Giant Hogweed is a non-native invasive plant that poses a serious threat to human health and natural ecosystems. We have found this plant along Spencer Creek and roadways in Dundas. Some plants have been found on private property in Dundas and Flamborough. If you find Giant Hogweed on your property, call 905-546-2489.
How to identify Giant Hogweed
Giant Hogweed looks similar to cow parsnip. It can grow to impressive heights and blossoms.
Typical traits of Giant Hogweed:
- 1 to 5.5 metres in height (3 - 15 feet)
- Large, deeply cut leaves with sharp coarse teeth, reaching widths in excess of 1 m (3 feet)
- Stems are covered in coarse whisker-like hairs, with red-purple spots
- White, umbrella shaped flowers up to 1.2 m (4 feet) across
Giant Hogweed’s leaves and stem produce a watery sap containing a chemical, which makes human skin highly sensitive to the sun and other sources of ultraviolet light. Touching the plant or brushing against it is enough to cause serious injury. Exposed to sunlight, the sap causes painful blistering within a few hours of contact. The healing process can be slow, and your skin may remain sensitive to sunlight for the rest of your life. Blindness may occur if the sap gets into your eye.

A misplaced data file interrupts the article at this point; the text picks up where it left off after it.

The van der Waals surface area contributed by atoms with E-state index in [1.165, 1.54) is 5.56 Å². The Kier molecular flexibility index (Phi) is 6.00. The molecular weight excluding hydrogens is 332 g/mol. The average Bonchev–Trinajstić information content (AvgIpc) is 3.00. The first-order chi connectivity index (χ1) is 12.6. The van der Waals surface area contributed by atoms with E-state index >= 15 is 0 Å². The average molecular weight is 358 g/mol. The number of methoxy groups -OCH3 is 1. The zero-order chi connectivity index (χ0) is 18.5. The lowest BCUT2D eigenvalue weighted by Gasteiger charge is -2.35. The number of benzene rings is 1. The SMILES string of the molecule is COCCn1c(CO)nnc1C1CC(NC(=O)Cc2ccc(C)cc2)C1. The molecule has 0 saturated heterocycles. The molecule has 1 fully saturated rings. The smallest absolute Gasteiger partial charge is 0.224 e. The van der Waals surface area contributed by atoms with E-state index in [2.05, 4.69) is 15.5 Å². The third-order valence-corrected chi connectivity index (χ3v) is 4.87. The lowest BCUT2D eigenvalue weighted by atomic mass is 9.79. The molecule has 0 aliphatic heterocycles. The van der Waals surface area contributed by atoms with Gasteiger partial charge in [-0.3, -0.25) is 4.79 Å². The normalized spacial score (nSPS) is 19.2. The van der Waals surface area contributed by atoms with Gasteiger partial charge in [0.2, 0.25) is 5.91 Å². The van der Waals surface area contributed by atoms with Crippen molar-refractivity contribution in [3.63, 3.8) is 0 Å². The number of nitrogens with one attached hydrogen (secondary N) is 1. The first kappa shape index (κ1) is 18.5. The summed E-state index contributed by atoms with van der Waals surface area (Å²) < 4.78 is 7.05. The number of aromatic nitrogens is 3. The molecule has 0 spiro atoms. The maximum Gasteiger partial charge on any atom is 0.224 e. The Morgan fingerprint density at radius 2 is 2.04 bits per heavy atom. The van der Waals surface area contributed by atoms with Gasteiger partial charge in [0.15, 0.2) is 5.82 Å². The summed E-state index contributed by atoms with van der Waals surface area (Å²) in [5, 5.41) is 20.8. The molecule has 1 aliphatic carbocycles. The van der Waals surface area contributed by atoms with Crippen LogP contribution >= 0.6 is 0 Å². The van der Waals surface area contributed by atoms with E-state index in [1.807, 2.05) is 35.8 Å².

If any sap touches your skin:
- wash the affected area immediately with soap and water
- keep the affected area out of the sun
- see your doctor if you have a reaction
Removing Giant Hogweed from your property
For your own safety, we encourage you to contact a licensed weed exterminator to remove Giant Hogweed from your property.
Do not compost Giant Hogweed. Do not put Giant Hogweed out as leaf and yard waste or in your green bin. It is accepted in the garbage if sealed in a bag (no dirt).
Report giant hogweed on City property
The City has received approval from the Ontario Ministry of the Environment to eradicate Giant Hogweed on road allowances and City maintained trails using a spray herbicide. Red signs warning of herbicide use are posted when used for Giant Hogweed.
If you find Giant Hogweed in parks or on trails, call 905-546-2489.
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